PIERRE, S.D. (KELO) — The ban on seeking federal grants for history or civics now officially extends to South Dakota’s public higher education system, too. How long it might last beyond the 2022 legislative session isn’t clear.
The Legislature’s Republican-dominated Appropriations Committee voted 14-4 on Wednesday to notify the two boards that govern the six public universities and the four technical colleges of the panel’s intent.
The higher-ed letter follows the similar direction the committee gave in May through a letter of intent to the state Department of Education regarding K-12 public schools.
The letters say federal grants in history or civics shouldn’t be pursued until the Legislature has the chance to act in the 2022 session that opens January 11 and ends March 28.
The committee also intends to take an ongoing role in setting education policy for South Dakota.
Its letter to Education Secretary Tiffany Sanderson said, “Note as well that, in view of the complex and sensitive issues at play in current controversies and pending legislative proposals regarding the teaching of American history and civics, it is the intention of the JCA that, even after proposed legislation on these topics is acted upon in the 2022 South Dakota legislative session, the Department of Education should continue to consult with JCA before it applies for any federal grants in the areas of American history or civics education in the years ahead.”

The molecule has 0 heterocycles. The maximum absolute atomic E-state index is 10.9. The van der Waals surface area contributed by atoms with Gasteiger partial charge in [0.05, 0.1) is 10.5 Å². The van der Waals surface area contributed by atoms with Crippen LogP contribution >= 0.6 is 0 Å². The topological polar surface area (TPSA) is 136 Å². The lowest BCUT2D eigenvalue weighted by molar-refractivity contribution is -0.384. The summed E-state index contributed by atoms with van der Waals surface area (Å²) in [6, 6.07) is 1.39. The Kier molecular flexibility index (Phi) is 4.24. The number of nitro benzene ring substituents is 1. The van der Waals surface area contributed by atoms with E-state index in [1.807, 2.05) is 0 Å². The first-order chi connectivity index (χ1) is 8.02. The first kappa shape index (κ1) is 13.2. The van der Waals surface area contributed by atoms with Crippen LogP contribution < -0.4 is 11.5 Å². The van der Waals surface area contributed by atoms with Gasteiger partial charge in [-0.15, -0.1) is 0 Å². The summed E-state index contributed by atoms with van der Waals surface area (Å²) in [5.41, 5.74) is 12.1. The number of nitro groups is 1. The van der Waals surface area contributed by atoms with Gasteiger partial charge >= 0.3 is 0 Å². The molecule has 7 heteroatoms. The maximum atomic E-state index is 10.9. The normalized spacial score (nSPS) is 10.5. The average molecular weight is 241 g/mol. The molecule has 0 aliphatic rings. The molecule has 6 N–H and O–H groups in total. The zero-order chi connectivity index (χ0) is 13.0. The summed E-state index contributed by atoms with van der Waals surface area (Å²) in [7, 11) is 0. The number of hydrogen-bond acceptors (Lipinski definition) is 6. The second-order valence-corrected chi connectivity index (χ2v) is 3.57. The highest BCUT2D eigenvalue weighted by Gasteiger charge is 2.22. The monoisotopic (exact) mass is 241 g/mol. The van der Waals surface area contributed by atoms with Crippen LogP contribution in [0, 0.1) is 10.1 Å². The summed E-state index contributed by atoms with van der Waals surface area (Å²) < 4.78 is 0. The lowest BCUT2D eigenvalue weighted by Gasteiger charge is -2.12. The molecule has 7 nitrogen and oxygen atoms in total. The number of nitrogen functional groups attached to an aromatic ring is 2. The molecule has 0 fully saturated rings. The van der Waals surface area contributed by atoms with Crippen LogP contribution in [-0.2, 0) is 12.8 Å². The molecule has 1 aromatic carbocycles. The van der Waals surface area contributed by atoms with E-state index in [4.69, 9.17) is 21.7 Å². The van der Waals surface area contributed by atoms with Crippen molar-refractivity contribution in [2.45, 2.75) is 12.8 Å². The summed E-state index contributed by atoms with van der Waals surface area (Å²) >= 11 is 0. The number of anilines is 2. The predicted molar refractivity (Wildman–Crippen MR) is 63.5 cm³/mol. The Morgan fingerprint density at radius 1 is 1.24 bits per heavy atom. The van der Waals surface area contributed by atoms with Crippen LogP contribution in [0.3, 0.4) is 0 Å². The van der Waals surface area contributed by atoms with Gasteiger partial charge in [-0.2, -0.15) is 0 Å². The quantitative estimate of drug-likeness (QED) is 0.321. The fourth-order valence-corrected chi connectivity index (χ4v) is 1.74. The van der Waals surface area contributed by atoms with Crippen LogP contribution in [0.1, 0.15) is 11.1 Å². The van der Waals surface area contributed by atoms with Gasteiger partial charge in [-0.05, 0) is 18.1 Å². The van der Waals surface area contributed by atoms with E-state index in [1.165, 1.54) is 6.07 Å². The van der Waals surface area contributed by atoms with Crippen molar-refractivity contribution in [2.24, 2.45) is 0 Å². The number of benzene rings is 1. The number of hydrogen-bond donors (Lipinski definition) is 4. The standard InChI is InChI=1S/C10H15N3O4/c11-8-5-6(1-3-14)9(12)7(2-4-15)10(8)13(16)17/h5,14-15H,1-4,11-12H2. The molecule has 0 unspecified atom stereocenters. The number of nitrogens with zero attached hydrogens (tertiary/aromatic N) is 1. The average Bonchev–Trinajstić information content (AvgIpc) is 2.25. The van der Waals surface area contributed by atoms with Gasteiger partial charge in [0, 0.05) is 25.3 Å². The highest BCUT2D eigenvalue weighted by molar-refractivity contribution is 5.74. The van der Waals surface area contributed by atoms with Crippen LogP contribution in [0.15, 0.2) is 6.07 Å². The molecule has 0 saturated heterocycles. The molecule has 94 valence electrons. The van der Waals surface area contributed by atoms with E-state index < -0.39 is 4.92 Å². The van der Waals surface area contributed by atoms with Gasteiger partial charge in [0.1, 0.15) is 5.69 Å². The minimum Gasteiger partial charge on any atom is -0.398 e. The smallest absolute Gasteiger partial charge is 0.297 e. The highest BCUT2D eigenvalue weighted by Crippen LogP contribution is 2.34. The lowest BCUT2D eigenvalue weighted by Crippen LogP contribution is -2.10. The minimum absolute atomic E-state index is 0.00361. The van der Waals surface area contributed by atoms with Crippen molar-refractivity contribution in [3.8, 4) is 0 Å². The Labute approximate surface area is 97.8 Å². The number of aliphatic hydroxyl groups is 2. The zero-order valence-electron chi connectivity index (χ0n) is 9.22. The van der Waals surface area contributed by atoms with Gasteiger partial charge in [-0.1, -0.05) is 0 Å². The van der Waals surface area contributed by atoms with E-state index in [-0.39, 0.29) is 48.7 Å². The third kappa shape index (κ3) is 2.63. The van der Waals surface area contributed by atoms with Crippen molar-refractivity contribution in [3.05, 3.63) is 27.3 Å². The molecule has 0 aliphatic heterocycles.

Republican Governor Kristi Noem on July 29 issued an executive order directing her administration’s Department of Education and all other state departments to “refrain from applying for any federal grants in history or civics until after the 2022 South Dakota legislative session.”
Noem singled out federal education proposals from the administration of U.S. President Joe Biden, a Democrat, as objectionable, in part because they referred favorably to The New York Times’ 1619 Project and to Ibram X. Kendi, an advocate of critical race theory, as “priorities.”
A variety of elected Republicans in other states have likewise criticized the federal proposals. U.S. Education Secretary Miguel Cardona in a July 16, 2021, official blog post addressed the controversy. Cardona, backing away, wrote, “Like invitational priorities in any grant competition, applicants are not required to address these priorities, and earn no additional points and gain no competitive advantage in the grant competition for addressing these priorities.”
President Biden on his first day in office disbanded the 1776 Commission that his Republican predecessor, Donald Trump, had established. Trump had helped raise money for candidate Noem with a Sioux Falls fundraiser. Governor Noem in turn campaigned for Trump’s re-election last year, including hosting him at Mount Rushmore for a fireworks display, and supported his 1776 Commission.
Noem said in her executive order she expects to work with South Dakota lawmakers on measures that would do two things.
The first would “prohibit any curriculum that requires or encourages students to take positions against one another on the basis of race, sex, or the historical activity of members of a student’s race or sex.”
The second would “prevent schools from politicizing education by prohibiting any curriculum that requires students to protest or lobby during or after school.”